Today I'm participating in a program called the International @SpaceApps Women in Data Bootcamp. I'm presenting a brief talk highlighting the way that my personal discovery of NASA's image data archives shaped my path into public communication about science, and briefly showcasing three other women who do amazing work with public image data.

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Planetary Society solar sails paved way for Alpha Centauri starshot

Posted by Jason Davis on 2016/04/22 06:01 CDT | 4 comments

A new initiative to send a fleet of tiny spacecraft to Alpha Centauri is connected to The Planetary Society through its founders and efforts to advance solar sailing technology.

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Moonset over Mars

Posted by Emily Lakdawalla on 2016/04/21 10:23 CDT | 1 comments

Enjoy this serene image of a moonset on another world, captured by Curiosity's Mastcam in April 2014 and processed here by Justin Cowart.

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Engineering an Impact on the New Frontier

Posted by Bradley Williams on 2016/04/21 08:01 CDT

Bradley Williams, Systems Engineer for the camera suite on NASA's OSIRIS-REx Asteroid Sample Return Mission, details the path that led him to his current position.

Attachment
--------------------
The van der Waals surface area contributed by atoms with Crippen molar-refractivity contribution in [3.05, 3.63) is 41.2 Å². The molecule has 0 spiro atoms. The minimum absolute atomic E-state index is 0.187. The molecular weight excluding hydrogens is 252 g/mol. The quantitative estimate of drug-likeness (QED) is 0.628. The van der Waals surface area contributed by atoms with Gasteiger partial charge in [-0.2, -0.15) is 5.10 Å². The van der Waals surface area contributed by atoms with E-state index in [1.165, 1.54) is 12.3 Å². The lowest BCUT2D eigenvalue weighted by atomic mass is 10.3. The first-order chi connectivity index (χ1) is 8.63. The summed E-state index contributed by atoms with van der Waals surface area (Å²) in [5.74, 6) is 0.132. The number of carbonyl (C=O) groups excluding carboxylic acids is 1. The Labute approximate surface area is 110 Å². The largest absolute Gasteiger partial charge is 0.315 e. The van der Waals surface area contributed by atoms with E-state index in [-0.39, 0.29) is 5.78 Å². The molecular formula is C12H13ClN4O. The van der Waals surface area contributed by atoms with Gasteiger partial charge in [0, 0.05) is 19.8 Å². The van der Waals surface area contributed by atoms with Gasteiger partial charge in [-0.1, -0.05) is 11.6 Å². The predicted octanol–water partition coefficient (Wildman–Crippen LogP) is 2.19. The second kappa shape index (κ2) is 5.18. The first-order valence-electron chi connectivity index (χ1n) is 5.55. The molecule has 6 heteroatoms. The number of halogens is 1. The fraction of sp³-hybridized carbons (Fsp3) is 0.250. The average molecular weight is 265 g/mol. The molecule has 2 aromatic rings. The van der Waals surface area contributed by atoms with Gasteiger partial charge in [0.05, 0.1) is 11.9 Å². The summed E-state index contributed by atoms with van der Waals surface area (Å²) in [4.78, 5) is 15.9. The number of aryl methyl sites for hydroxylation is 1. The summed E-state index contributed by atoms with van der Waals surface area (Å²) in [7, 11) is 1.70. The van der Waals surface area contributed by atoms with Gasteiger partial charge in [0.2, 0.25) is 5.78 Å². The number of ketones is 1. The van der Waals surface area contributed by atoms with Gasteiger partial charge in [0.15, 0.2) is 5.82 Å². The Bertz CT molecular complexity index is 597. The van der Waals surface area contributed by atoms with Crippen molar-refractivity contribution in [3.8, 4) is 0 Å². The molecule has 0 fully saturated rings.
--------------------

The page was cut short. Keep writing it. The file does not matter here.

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Atmospheric Waves Awareness: An Explainer

Posted by Anna Scott on 2016/04/20 10:30 CDT | 4 comments

There are two types of atmospheric waves that are critically important on Earth and other planets: gravity waves and planetary waves.

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Synthesizing DSCOVR-like Images Using Atmospheric and Geophysical Data

Posted by Steve Albers on 2016/04/20 08:00 CDT | 3 comments

Why does our planet look the way it does from space? How does light interacting with land, clouds, water, snow, ice, gases, and various aerosols all come together? One way to learn the answer is to try and synthesize DSCOVR's view from various "building blocks" of geophysical and atmospheric data.

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A new angle on Mars for Mars Odyssey

Posted by Emily Lakdawalla on 2016/04/19 01:05 CDT | 4 comments

Mars Odyssey has been in space for 15 years. It flies in a special "sun-synchronous" orbit, crossing the equator at roughly the same local time every day. Over time, the Odyssey mission has changed what that local time of day is, and I just realized something cool about how those changes show up in the geometry of its images.